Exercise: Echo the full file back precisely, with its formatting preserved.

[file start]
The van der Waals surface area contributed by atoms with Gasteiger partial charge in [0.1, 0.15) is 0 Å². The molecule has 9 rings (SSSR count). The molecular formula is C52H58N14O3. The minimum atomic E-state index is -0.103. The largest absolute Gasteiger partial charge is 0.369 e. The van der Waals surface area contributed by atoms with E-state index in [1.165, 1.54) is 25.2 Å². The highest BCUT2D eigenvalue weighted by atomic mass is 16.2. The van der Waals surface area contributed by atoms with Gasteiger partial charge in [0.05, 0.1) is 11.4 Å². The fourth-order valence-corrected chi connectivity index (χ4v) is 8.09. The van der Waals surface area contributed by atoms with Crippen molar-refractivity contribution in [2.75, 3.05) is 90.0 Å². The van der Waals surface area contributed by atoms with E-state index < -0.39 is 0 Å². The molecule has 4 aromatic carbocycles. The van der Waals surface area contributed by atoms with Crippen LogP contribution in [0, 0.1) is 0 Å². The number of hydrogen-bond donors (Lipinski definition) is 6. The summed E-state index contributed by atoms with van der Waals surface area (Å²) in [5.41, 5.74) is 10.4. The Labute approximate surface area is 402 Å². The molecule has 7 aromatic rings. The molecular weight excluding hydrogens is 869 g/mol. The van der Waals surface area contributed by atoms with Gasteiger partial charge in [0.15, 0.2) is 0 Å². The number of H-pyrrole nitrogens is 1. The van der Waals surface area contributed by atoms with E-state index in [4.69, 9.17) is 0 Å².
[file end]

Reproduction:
The van der Waals surface area contributed by atoms with Gasteiger partial charge in [0.1, 0.15) is 0 Å². The molecule has 9 rings (SSSR count). The molecular formula is C52H58N14O3. The minimum atomic E-state index is -0.103. The largest absolute Gasteiger partial charge is 0.369 e. The van der Waals surface area contributed by atoms with E-state index in [1.165, 1.54) is 25.2 Å². The highest BCUT2D eigenvalue weighted by atomic mass is 16.2. The van der Waals surface area contributed by atoms with Gasteiger partial charge in [0.05, 0.1) is 11.4 Å². The fourth-order valence-corrected chi connectivity index (χ4v) is 8.09. The van der Waals surface area contributed by atoms with Crippen molar-refractivity contribution in [2.75, 3.05) is 90.0 Å². The van der Waals surface area contributed by atoms with E-state index < -0.39 is 0 Å². The molecule has 4 aromatic carbocycles. The van der Waals surface area contributed by atoms with Crippen LogP contribution in [0, 0.1) is 0 Å². The number of hydrogen-bond donors (Lipinski definition) is 6. The summed E-state index contributed by atoms with van der Waals surface area (Å²) in [5.41, 5.74) is 10.4. The Labute approximate surface area is 402 Å². The molecule has 7 aromatic rings. The molecular weight excluding hydrogens is 869 g/mol. The van der Waals surface area contributed by atoms with Gasteiger partial charge in [0.15, 0.2) is 0 Å². The number of H-pyrrole nitrogens is 1. The van der Waals surface area contributed by atoms with E-state index in [4.69, 9.17) is 0 Å².